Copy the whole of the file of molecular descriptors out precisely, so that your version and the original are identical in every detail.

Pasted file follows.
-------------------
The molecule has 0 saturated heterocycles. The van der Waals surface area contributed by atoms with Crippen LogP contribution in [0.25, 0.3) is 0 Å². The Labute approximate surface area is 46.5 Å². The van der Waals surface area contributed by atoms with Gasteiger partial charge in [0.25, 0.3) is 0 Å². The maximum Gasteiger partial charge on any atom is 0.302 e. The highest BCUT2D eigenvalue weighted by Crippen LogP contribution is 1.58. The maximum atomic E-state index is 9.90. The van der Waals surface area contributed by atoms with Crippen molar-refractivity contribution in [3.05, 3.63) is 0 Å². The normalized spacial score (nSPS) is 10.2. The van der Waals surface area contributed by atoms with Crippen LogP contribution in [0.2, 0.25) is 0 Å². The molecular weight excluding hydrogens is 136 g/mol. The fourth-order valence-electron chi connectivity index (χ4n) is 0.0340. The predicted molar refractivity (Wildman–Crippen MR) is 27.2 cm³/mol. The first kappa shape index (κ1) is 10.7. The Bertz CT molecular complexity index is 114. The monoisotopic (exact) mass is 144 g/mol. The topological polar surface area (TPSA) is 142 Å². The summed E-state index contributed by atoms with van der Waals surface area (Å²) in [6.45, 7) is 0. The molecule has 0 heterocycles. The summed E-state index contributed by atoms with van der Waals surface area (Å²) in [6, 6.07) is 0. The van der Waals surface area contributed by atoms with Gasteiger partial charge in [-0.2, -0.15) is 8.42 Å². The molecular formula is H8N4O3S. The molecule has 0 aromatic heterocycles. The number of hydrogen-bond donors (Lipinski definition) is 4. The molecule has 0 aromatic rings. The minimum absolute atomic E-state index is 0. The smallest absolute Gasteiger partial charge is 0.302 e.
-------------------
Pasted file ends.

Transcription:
The molecule has 0 saturated heterocycles. The van der Waals surface area contributed by atoms with Crippen LogP contribution in [0.25, 0.3) is 0 Å². The Labute approximate surface area is 46.5 Å². The van der Waals surface area contributed by atoms with Gasteiger partial charge in [0.25, 0.3) is 0 Å². The maximum Gasteiger partial charge on any atom is 0.302 e. The highest BCUT2D eigenvalue weighted by Crippen LogP contribution is 1.58. The maximum atomic E-state index is 9.90. The van der Waals surface area contributed by atoms with Crippen molar-refractivity contribution in [3.05, 3.63) is 0 Å². The normalized spacial score (nSPS) is 10.2. The van der Waals surface area contributed by atoms with Crippen LogP contribution in [0.2, 0.25) is 0 Å². The molecular weight excluding hydrogens is 136 g/mol. The fourth-order valence-electron chi connectivity index (χ4n) is 0.0340. The predicted molar refractivity (Wildman–Crippen MR) is 27.2 cm³/mol. The first kappa shape index (κ1) is 10.7. The Bertz CT molecular complexity index is 114. The monoisotopic (exact) mass is 144 g/mol. The topological polar surface area (TPSA) is 142 Å². The summed E-state index contributed by atoms with van der Waals surface area (Å²) in [6.45, 7) is 0. The molecule has 0 heterocycles. The summed E-state index contributed by atoms with van der Waals surface area (Å²) in [6, 6.07) is 0. The van der Waals surface area contributed by atoms with Gasteiger partial charge in [-0.2, -0.15) is 8.42 Å². The molecular formula is H8N4O3S. The molecule has 0 aromatic heterocycles. The number of hydrogen-bond donors (Lipinski definition) is 4. The molecule has 0 aromatic rings. The minimum absolute atomic E-state index is 0. The smallest absolute Gasteiger partial charge is 0.302 e.